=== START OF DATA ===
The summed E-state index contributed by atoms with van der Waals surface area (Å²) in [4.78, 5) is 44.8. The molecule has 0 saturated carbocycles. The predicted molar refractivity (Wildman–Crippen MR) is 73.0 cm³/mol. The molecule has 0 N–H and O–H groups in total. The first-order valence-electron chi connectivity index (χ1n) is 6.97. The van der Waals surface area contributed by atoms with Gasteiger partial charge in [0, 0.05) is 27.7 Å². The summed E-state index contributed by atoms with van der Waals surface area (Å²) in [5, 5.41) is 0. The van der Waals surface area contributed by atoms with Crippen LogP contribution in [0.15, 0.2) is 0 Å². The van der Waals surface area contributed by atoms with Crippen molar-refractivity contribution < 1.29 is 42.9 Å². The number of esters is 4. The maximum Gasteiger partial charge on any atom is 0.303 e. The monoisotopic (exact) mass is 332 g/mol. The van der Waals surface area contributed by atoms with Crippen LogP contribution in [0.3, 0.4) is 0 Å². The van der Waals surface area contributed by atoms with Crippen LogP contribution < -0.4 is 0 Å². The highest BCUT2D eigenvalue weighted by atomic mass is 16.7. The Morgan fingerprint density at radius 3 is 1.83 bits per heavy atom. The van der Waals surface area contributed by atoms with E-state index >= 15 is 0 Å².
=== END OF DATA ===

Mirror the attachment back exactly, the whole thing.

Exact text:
The summed E-state index contributed by atoms with van der Waals surface area (Å²) in [4.78, 5) is 44.8. The molecule has 0 saturated carbocycles. The predicted molar refractivity (Wildman–Crippen MR) is 73.0 cm³/mol. The molecule has 0 N–H and O–H groups in total. The first-order valence-electron chi connectivity index (χ1n) is 6.97. The van der Waals surface area contributed by atoms with Gasteiger partial charge in [0, 0.05) is 27.7 Å². The summed E-state index contributed by atoms with van der Waals surface area (Å²) in [5, 5.41) is 0. The van der Waals surface area contributed by atoms with Crippen LogP contribution in [0.15, 0.2) is 0 Å². The van der Waals surface area contributed by atoms with Crippen molar-refractivity contribution < 1.29 is 42.9 Å². The number of esters is 4. The maximum Gasteiger partial charge on any atom is 0.303 e. The monoisotopic (exact) mass is 332 g/mol. The van der Waals surface area contributed by atoms with Crippen LogP contribution in [0.3, 0.4) is 0 Å². The van der Waals surface area contributed by atoms with Crippen LogP contribution < -0.4 is 0 Å². The highest BCUT2D eigenvalue weighted by atomic mass is 16.7. The Morgan fingerprint density at radius 3 is 1.83 bits per heavy atom. The van der Waals surface area contributed by atoms with E-state index >= 15 is 0 Å².